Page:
Electroplating at the nanoscale.

For my application, I want to electroplate a metal onto a non-conductor at a thickness of less than 100 nanometers - a few tens
of nanometers thickness would be ideal. My purpose is to create very thin conducting wires so copper, aluminum, nickel would all be acceptable. Since I want these to act as wires they should be approximately the same width as depth and centimeters long. They are allowed to be rectangular rather than cylindrical in cross-section. Ideally, I would like to be able peel these off the substrate but I may be able to use them on the substrate as long as the substrate is non-conducting. Actually, I've read that it is much easier to deposit onto a conducting substrate but if done this way it would be important to be able to peel the wires off the substrate since for my application it is essential that the conducting material be less than 100 nanometers in diameter. One more requirement: it has to be doable at the amateur and low cost level, that is without the facilities of an industrial or university site.
Is this achievable?
Bob Clark
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snipped-for-privacy@yahoo.com wrote:

Electroplating is most easily performed if the substrate is conducting. Could you first make a non-conducting substrate conducting by passing a high voltage through it to exceed its breakdown voltage? With gases exceeding the breakdown voltage produces a highly ionized plasma. To electroplate onto a substrate you want it to retain its solid form. Could this be achieved while exceeding its breakdown voltage or would it also become a plasma gas? Alternatively, a non-conductor can be electrostatically charged by rubbing with a wool or silk cloth. If it is negatively charged then there are an excess of electrons attached to the atoms near the surface. Could these electrons be made to flow as a current if a voltage source was applied?
Bob Clark
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snipped-for-privacy@yahoo.com wrote:

[snip]
Chip fab photolithography, then deposition. Forget aluminum. Copper or tungsten.

No.
--
Uncle Al
http://www.mazepath.com/uncleal /
  Click to see the full signature.
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snipped-for-privacy@yahoo.com wrote:

There are established techniques for doing this job, including evaporation of metals, semiconductor-manufacturing steps, and printing with conducting ink. I doubt that they can be done well without the right equipment.
As for peeling the fine wires off, remember that they will be delicate.
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Marvin wrote:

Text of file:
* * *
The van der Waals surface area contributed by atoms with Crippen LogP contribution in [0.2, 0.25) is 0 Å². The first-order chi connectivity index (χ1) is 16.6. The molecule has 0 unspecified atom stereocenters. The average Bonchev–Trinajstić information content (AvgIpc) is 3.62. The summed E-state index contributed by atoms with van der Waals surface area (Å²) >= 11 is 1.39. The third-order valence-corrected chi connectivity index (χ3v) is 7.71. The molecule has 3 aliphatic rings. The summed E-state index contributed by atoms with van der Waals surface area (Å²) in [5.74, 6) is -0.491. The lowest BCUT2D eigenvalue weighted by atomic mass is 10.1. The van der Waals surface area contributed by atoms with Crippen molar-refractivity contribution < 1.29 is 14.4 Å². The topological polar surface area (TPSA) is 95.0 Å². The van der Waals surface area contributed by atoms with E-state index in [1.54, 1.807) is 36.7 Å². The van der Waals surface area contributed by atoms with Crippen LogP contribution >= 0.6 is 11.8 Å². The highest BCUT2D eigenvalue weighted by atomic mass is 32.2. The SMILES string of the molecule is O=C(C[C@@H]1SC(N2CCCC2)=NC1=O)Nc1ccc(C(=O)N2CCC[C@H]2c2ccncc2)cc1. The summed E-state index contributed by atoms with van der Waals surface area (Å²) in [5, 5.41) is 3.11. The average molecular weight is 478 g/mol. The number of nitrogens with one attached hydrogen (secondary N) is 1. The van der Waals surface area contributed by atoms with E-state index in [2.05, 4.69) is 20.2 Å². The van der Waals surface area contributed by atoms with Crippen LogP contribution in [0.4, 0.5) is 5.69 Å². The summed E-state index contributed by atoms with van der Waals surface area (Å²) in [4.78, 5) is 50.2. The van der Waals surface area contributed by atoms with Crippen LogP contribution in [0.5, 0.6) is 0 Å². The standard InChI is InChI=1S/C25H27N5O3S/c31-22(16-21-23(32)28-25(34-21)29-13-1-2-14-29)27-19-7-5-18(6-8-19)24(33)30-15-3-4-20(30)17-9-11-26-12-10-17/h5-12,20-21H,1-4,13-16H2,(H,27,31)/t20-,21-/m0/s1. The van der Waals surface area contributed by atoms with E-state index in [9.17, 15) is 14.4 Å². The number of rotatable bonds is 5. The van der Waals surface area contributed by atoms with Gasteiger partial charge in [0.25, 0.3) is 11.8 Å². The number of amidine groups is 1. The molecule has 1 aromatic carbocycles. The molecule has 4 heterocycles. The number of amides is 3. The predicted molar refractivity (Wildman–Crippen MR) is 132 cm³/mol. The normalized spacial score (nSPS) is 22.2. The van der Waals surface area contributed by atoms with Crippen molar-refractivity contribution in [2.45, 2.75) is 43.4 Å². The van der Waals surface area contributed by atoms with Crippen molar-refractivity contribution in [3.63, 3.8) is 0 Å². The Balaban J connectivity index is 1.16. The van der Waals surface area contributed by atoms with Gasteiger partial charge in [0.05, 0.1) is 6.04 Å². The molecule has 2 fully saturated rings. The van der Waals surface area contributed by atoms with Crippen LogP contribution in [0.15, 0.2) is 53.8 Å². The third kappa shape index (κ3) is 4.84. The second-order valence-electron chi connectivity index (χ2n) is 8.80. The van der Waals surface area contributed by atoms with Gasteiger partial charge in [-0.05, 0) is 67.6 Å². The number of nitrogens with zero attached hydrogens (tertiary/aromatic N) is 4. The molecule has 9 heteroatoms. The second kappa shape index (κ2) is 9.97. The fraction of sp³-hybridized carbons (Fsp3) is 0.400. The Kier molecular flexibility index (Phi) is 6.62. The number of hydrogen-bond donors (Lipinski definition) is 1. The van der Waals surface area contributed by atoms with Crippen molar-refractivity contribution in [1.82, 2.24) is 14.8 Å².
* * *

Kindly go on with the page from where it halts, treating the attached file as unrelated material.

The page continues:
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The electroplating is not a real problem. Either Ni or Cu can easily be done by an amateur, maybe even gold could be done. The normal way to do this would be to vapor deposit gold onto an Si wafer (or onto float glass) about 10 nm thick, spin coat with PMMA resist, photolithographic patterning, etch away the pattern of the wires then electroplate the wires. The gold would be the release layer. For an amateur, hmmmm............ You might try getting an old inkjet cartridge, filling it with Aquadag carbon based conducting paint and then printing the finest lines you can, still, 100 nm is .1 micron......then electroplating. Another method, buy some ultra-thin Al foil from Goodfellow (kinda expensive), sandwich it between two pieces of glass, seal all but one edge, lap this edge with ultra-fine abrasive just prior to electroplating so that you have exposed a fresh layer of Al, electroplate for 6 min at 10 amp/sq ft (nickel sulfamate bath) to get your .1 micron. Take out your Al foil and put it in sodium hydroxide to dissolve the Al but leaving the Ni wire along the edge. Most of the time when people want ultra-thin foils, they vapor deposit them onto substrates coated with a soap film. Carbon "stripper foils" for accelerator targets are made this way to a thickness of 10 ANGSTROMS believe it or not about 5mm diameter free standing on an Al support with a hole in the middle. I have done this and it isnt too hard with a vapor deposition system. If you can think of a way to pattern your wires, all electron microscope labs (universities etc.) have either carbon coaters or gold sputter coaters for sample prep and these cost nothing to run so they might do this for you. I think a project like this is doable even by an amateur but am not exactly sure how yet.
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snipped-for-privacy@yahoo.com wrote:

You might try electroless plating. Much better results when dealing with non-conductors. :-)

What's wrong with silver? Electroless deposition of silver is widely used for mirrors. It can even be applied as a spray, for example to plate glass windows in storefronts.

How about hollow tubes?

100 nm? That is indeed quite small. It may be easier to find a conducting molecule of that size. Perhaps the graphite fibrils from Hyperion Catalysis (http://www.fibrils.com )?

Electroless plating is easy -- nothing but chemicals and beakers. Watch out for the explosion hazard if you use silver. Copper is also a well-developed technology, used for plated-thru holes in circuit boards.